Because God is righteous, and we are sinners, notice the conclusion in 3:19-20. God couldn’t be clearer. We can never be good enough to make ourselves righteous before God. And because God is just, he can’t merely ignore our guilt (1:18). A just God must punish sin. He certainly cannot have a relationship with a sinner. Remember what I read earlier from Habakkuk. God cannot even look at sin. And so there is no way a sinner can ever earn a relationship with God. 

Luther’s Struggle:

Martin Luther became more and more troubled by this reality during his time as a monk. When he read of the “righteousness of God” in v. 17, he assumed that the gospel meant he must achieve God’s righteousness if he had any hope of enjoying a relationship with God. 

He worked very hard to make himself righteous, sometimes taking extreme steps. He would fast for days at a time, sleep without blankets during the winter, and spend hours trying to confess every sin and every wrong motive. He later said “I kept the rules so strictly, that I may say that if ever a monk got to heaven by his sheer monkery, it was I. If I had kept on any longer, I should have killed myself with vigils, prayers, reading, and other work.” 

But the more he tried, the more he realized just how impossible it is to be righteous like God. He felt defeated and angry. Luther’s superiors tried to sooth his conscience but to no avail. When one of them urged him to love God, Luther cried out, “I do not love God! I hate him!” 

It’s very sad to hear of Luther’s struggle, and yet the fact is that he was absolutely right. No matter what he did, he was still a sinner who deserved wrath. And so are you. You can never be good enough to earn a relationship with God. And you will never appreciate the glory of the gospel until you come to grips with this reality. You must realize that I am hopeless lost and condemned. I need salvation.

And thankfully God tells us that there is salvation in the gospel. Notice that…

The gospel has power to save.

I mentioned earlier that the gospel is foolish to many people. We value strength and power, but the gospel tells a story about a common man (from a human perspective) who died a humiliating death as a criminal. At first glance it’s a moving story of compassion, but it’s not a story of power. It sounds like a story of defeat. Except for the fact that Jesus didn’t just die. He rose again and conquered sin and death.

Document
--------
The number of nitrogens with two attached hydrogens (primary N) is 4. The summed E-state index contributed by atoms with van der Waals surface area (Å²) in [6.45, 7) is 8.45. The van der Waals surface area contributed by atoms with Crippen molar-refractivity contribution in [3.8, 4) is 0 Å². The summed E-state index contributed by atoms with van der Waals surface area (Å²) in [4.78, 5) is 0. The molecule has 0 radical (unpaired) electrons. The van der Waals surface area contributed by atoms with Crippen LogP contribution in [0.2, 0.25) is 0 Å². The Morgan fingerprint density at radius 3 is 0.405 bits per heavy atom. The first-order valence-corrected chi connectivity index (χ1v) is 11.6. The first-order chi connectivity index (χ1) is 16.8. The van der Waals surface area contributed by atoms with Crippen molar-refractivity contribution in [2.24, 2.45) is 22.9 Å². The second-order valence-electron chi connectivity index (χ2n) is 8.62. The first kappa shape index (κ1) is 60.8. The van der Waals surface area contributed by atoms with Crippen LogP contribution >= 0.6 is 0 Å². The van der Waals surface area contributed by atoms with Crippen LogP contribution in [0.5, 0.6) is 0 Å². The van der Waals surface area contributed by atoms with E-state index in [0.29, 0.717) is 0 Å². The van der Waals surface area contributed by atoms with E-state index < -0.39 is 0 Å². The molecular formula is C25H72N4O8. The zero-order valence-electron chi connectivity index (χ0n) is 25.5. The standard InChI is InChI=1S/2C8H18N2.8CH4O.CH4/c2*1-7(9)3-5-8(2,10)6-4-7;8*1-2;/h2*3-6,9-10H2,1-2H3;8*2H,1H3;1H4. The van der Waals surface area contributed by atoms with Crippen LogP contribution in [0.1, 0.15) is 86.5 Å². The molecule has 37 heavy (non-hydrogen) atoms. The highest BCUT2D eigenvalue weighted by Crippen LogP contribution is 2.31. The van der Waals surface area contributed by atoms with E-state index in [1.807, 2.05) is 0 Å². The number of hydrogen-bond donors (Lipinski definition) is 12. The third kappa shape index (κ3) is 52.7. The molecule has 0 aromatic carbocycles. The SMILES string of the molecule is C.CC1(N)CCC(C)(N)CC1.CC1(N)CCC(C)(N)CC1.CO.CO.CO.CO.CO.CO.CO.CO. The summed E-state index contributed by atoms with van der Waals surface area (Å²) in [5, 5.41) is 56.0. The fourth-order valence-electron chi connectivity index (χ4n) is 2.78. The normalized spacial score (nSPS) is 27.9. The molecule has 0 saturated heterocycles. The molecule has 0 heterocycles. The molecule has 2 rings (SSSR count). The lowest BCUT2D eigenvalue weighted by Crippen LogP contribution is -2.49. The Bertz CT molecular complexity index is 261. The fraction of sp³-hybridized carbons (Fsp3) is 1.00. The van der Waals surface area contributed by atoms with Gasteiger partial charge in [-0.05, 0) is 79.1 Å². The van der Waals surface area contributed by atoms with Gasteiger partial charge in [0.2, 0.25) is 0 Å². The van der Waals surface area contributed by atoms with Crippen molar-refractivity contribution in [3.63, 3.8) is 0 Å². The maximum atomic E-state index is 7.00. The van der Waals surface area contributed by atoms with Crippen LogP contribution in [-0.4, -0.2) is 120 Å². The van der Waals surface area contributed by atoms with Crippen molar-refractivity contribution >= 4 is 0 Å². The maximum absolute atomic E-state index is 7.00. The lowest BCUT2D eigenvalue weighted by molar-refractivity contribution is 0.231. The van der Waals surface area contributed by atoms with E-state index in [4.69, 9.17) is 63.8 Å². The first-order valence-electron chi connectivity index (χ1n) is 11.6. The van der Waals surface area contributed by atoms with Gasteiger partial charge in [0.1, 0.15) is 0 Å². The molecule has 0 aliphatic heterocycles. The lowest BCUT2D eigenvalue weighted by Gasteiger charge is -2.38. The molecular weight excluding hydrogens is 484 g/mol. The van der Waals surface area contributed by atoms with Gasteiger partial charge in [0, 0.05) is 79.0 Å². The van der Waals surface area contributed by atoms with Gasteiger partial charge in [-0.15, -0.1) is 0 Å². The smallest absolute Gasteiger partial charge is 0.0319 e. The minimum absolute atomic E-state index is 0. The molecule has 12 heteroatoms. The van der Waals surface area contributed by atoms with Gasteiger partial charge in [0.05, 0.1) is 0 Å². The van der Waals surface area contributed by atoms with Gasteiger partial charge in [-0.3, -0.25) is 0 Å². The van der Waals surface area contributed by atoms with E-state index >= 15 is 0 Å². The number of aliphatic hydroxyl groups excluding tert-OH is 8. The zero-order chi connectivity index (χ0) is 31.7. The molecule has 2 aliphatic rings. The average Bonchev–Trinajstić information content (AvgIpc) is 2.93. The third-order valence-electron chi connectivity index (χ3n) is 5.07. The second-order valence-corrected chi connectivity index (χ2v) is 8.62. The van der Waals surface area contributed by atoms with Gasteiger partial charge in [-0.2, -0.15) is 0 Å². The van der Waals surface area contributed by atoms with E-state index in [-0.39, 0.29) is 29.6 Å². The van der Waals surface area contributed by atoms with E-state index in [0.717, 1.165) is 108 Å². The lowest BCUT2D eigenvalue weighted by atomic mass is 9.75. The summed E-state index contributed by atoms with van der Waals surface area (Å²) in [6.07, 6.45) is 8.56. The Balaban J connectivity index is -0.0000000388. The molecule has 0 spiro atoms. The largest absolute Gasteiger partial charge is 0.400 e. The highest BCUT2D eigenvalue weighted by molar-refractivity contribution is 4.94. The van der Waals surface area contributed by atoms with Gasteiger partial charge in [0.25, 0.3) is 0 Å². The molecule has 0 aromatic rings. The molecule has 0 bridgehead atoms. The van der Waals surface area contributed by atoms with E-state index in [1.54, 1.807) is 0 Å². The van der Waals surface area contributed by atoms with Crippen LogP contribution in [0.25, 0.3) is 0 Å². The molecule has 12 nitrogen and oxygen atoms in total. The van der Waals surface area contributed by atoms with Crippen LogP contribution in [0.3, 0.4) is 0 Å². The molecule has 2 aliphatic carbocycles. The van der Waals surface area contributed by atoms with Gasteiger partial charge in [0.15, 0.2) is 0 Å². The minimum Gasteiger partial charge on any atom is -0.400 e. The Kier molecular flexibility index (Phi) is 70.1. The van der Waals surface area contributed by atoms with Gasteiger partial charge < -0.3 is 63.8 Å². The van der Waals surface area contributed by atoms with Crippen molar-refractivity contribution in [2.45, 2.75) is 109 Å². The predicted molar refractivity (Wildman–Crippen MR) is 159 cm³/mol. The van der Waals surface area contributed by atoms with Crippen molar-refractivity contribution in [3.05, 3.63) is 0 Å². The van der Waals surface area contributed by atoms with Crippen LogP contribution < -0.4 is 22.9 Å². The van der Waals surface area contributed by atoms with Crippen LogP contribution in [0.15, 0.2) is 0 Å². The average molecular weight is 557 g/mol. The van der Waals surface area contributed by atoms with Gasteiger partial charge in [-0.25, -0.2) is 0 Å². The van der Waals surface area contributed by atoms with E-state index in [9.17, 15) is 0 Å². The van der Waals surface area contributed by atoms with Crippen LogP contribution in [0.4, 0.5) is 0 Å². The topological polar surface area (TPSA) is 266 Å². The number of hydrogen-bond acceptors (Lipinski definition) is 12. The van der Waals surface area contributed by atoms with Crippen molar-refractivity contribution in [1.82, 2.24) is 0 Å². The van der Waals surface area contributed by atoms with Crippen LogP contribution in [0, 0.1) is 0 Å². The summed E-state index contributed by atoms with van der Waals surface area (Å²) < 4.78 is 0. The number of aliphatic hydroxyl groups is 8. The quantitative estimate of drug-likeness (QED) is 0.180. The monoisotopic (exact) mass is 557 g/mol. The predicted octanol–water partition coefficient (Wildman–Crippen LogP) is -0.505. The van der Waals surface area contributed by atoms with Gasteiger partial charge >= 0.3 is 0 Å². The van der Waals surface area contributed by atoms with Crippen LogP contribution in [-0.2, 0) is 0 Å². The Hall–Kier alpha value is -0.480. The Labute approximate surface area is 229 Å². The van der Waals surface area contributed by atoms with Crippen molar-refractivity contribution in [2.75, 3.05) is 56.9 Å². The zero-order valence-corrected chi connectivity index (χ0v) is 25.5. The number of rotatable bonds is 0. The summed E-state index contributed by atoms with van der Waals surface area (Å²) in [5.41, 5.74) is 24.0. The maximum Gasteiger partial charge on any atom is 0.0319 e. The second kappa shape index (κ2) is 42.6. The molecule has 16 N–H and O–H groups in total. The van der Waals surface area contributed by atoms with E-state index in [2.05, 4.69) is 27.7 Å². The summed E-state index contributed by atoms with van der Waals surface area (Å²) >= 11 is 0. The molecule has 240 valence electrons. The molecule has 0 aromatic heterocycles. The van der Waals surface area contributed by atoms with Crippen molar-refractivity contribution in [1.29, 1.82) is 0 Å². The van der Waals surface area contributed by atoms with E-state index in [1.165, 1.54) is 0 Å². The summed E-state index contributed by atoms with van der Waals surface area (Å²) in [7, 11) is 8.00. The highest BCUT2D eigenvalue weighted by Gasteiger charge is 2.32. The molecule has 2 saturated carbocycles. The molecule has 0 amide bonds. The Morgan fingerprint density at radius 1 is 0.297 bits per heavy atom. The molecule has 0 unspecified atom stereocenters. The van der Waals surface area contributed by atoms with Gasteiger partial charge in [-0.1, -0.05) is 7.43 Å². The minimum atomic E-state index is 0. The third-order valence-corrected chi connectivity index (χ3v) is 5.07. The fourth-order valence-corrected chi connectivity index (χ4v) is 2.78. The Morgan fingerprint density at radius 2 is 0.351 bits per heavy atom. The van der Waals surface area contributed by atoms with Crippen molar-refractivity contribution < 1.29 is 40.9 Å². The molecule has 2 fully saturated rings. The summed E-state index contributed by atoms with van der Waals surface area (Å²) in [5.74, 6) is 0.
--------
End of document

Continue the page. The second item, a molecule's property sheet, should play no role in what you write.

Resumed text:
And because of that, the gospel is not just a good story; it is infused with the power of God. Specifically, God says that it has the power to save sinners. But what does that mean? There are two incredible sides to this salvation (5:9–10). Verse 9 states God saves sinners from the wrath we deserve. In other words, the gospel provides hope that we can avoid the judgment we rightly deserve. But not only that, v. 10 says that it reconciles us to God. The gospel gives hope that we can live with God in heaven for all eternity. 

Folks, in light of how sinful we are and in comparison to the fear-driven faith Luther experienced as a young man, this is truly incredible. The gospel provides hope that fallen sinners can be saved from wrath and be made the friends of God.

But the good news doesn’t end there. Verse 16 adds that…

The gospel is available to anyone who believes.

Paul really emphasizes this point because before Christ came, God worked exclusively among the Jews. But when Jesus died and rose again he changed everything. Paul acknowledges that there is a sense in which the Jews will always be a priority in God’s plan; however, the gospel is equally available to the Greek, or to all nations not just the Jews. 

And Paul wiull argue in chapters 1–3 that it’s not just that it is for all nations; it is for all kinds of sinners. The gospel has the power to save really religious people who have lived a relatively good life, but it is also able to save people who have committed terrible sins. No one has strayed so far or sinned so badly that they are beyond the reach of the gospel’s power.